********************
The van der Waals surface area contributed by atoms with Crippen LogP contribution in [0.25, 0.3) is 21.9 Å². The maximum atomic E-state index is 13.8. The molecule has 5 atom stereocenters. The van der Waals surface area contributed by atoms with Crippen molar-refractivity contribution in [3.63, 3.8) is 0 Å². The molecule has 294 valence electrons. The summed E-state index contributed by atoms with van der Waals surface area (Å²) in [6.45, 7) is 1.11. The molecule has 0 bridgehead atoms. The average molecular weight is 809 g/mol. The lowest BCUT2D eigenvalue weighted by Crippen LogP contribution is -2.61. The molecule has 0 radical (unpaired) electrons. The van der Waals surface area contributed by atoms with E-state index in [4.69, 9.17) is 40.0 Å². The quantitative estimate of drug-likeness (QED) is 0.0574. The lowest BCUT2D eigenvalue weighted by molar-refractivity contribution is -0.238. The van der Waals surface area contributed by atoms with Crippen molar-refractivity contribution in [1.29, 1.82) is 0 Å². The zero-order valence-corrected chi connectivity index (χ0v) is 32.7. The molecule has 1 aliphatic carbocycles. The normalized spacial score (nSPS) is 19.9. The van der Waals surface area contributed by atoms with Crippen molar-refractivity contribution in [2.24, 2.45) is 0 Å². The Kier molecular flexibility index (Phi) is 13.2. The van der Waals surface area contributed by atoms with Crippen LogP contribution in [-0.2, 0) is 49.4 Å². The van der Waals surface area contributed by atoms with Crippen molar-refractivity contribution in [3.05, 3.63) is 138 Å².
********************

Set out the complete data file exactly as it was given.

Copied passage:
The van der Waals surface area contributed by atoms with Crippen LogP contribution in [0.25, 0.3) is 21.9 Å². The maximum atomic E-state index is 13.8. The molecule has 5 atom stereocenters. The van der Waals surface area contributed by atoms with Crippen molar-refractivity contribution in [3.63, 3.8) is 0 Å². The molecule has 294 valence electrons. The summed E-state index contributed by atoms with van der Waals surface area (Å²) in [6.45, 7) is 1.11. The molecule has 0 bridgehead atoms. The average molecular weight is 809 g/mol. The lowest BCUT2D eigenvalue weighted by Crippen LogP contribution is -2.61. The molecule has 0 radical (unpaired) electrons. The van der Waals surface area contributed by atoms with E-state index in [4.69, 9.17) is 40.0 Å². The quantitative estimate of drug-likeness (QED) is 0.0574. The lowest BCUT2D eigenvalue weighted by molar-refractivity contribution is -0.238. The van der Waals surface area contributed by atoms with Crippen molar-refractivity contribution in [1.29, 1.82) is 0 Å². The zero-order valence-corrected chi connectivity index (χ0v) is 32.7. The molecule has 1 aliphatic carbocycles. The normalized spacial score (nSPS) is 19.9. The van der Waals surface area contributed by atoms with Crippen molar-refractivity contribution in [2.24, 2.45) is 0 Å². The Kier molecular flexibility index (Phi) is 13.2. The van der Waals surface area contributed by atoms with Crippen LogP contribution in [-0.2, 0) is 49.4 Å². The van der Waals surface area contributed by atoms with Crippen molar-refractivity contribution in [3.05, 3.63) is 138 Å².